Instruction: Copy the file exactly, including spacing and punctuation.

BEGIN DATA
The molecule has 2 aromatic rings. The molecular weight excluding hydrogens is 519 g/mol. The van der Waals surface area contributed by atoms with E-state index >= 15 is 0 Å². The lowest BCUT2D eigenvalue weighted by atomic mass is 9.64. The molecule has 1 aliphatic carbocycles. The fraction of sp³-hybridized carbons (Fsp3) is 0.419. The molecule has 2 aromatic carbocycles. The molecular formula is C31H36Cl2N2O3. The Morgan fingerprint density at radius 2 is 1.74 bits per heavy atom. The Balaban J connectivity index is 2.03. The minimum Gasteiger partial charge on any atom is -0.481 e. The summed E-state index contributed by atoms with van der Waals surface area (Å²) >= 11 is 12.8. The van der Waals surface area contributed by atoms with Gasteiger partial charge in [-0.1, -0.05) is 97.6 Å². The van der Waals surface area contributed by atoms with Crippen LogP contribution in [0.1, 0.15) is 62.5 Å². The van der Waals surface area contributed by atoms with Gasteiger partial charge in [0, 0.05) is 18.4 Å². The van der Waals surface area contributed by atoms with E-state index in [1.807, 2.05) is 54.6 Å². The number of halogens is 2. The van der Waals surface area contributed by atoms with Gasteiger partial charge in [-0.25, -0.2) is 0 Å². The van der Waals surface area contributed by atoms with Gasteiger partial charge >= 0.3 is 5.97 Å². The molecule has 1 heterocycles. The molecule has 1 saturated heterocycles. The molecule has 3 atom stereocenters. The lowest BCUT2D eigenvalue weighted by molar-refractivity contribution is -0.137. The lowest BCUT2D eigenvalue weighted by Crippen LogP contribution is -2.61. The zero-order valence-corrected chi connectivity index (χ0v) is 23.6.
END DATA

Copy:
The molecule has 2 aromatic rings. The molecular weight excluding hydrogens is 519 g/mol. The van der Waals surface area contributed by atoms with E-state index >= 15 is 0 Å². The lowest BCUT2D eigenvalue weighted by atomic mass is 9.64. The molecule has 1 aliphatic carbocycles. The fraction of sp³-hybridized carbons (Fsp3) is 0.419. The molecule has 2 aromatic carbocycles. The molecular formula is C31H36Cl2N2O3. The Morgan fingerprint density at radius 2 is 1.74 bits per heavy atom. The Balaban J connectivity index is 2.03. The minimum Gasteiger partial charge on any atom is -0.481 e. The summed E-state index contributed by atoms with van der Waals surface area (Å²) >= 11 is 12.8. The van der Waals surface area contributed by atoms with Gasteiger partial charge in [-0.1, -0.05) is 97.6 Å². The van der Waals surface area contributed by atoms with Crippen LogP contribution in [0.1, 0.15) is 62.5 Å². The van der Waals surface area contributed by atoms with Gasteiger partial charge in [0, 0.05) is 18.4 Å². The van der Waals surface area contributed by atoms with E-state index in [1.807, 2.05) is 54.6 Å². The number of halogens is 2. The van der Waals surface area contributed by atoms with Gasteiger partial charge in [-0.25, -0.2) is 0 Å². The van der Waals surface area contributed by atoms with Gasteiger partial charge >= 0.3 is 5.97 Å². The molecule has 1 heterocycles. The molecule has 1 saturated heterocycles. The molecule has 3 atom stereocenters. The lowest BCUT2D eigenvalue weighted by molar-refractivity contribution is -0.137. The lowest BCUT2D eigenvalue weighted by Crippen LogP contribution is -2.61. The zero-order valence-corrected chi connectivity index (χ0v) is 23.6.